Webinar on Dual Status Youths Stresses Need for System Collaboration

Posted by Edward Loughran
May 27, 2014

Anyone who works in youth corrections can open the file of any youth in the system and read about early childhood abuse and maltreatment.  For years this information was mostly anecdotal, but delinquency research in the last decade shows that physical and sexual abuse for a youth is often associated with delinquency in adolescence.  Evidence also suggests that the early occurrence of maltreatment may increase the variety, seriousness and duration of problems: increased risk for mental health issues (suicide attempts and post-traumatic stress disorder), educational issues (extremely low IQ scores and reading ability), occupational difficulties (high rates of unemployment and employment in low-level service jobs) and public health and safety issues (prostitution in males and females and alcohol problems in females).

The Robert F. Kennedy (RFK) National Resource Center for Juvenile Justice recently presented a webinar “Dual Status Youth and Their Families: Altering the Human and Fiscal Toll Through Improved System Outcomes” for the Council of Juvenile Correctional Administrators’ (CJCA) Resource Network for Youth Corrections Leaders and Professional.  The CJCA Resource Network aims to transfer knowledge, innovations and practical reform developed by the John D. and Catherine T. MacArthur Foundation Models for Change (MfC) reform initiative.  The webinar on dual status youth is one of a series of webinars and open forums aimed at educating juvenile justice and youth corrections practitioners about solutions to contemporary problems in juvenile justice by MfC technical assistance providers.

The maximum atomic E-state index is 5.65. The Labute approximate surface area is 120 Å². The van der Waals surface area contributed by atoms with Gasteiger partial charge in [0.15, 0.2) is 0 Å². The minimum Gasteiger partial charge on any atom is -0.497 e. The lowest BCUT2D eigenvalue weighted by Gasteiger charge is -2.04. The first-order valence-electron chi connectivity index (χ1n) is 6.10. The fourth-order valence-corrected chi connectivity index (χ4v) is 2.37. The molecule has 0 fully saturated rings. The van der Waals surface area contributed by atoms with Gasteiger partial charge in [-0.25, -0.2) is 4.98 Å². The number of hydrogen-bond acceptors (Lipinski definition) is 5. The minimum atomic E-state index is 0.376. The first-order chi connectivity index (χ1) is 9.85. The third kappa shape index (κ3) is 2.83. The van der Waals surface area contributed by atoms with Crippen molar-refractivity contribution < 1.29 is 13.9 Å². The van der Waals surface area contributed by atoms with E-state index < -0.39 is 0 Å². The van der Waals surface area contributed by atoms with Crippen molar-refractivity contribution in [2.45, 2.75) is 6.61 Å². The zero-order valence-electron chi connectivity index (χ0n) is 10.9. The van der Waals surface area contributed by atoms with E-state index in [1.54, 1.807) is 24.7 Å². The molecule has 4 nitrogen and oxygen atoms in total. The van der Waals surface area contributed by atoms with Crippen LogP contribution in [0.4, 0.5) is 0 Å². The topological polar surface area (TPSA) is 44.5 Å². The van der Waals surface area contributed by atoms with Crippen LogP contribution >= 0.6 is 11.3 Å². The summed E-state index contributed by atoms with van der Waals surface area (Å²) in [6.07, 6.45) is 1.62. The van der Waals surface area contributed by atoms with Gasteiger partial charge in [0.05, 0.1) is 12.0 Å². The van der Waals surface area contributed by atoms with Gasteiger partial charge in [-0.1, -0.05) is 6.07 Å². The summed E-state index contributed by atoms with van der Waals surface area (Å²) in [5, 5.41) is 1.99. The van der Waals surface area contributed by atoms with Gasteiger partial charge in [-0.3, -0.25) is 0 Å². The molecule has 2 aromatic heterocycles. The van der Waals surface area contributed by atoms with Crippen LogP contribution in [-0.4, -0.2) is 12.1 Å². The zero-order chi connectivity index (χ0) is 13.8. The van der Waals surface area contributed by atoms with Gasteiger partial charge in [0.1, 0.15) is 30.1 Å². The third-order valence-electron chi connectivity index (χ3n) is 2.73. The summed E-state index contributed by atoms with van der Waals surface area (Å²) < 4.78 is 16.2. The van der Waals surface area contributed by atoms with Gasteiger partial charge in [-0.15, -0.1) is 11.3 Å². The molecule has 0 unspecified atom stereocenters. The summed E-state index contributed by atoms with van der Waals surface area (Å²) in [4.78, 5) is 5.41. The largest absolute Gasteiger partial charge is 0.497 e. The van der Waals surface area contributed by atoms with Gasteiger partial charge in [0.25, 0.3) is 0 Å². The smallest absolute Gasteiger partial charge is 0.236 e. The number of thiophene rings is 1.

John Tuell, Executive Director of the RFK National Resource Center for Juvenile Justice, and Jessica Heldman, Associate Executive Director, presented the webinar with the goal to improve the handling of and outcomes for dual status youths— adolescents who are currently involved with the juvenile justice system and child welfare system—in state and county jurisdictions. 

John presented a brief history of the development of the dual status youth initiative and the framework for collaboration between juvenile justice and the child welfare system.  The collaboration between the two systems aims to improve outcomes for youth and reduce their unnecessary penetration deeper into the juvenile and criminal justice systems.  Jessica then reviewed findings of the research that demonstrated the relationship between early childhood neglect and abuse and subsequent involvement in the juvenile justice system.

John also highlighted one of the current initiatives of the RFK National Resource Center for Juvenile Justice: a grant to the Massachusetts Department of Youth Services (DYS) from the CJCA Resource Network to improve the decision-making and outcomes for dual status youths in Essex and Suffolk Counties in MA.  The technical assistance now underway helps develop creative, cost-effective ways to provide targeted support to a group of agencies, organizations, systems and individuals in order to:

  • Assess gaps and barriers and identify potential responses to address cross system issues;
  • Develop a strategic plan for long-term change; and
  • Create innovative approaches and implementation plans to address an emerging complex issue.

Resources that will guide this initiative are:

Join CJCA for our next webinar in the series, “Earn to Learn PACTT,” on Friday, July 18, 2014. Look out for the registration announcement on the blog.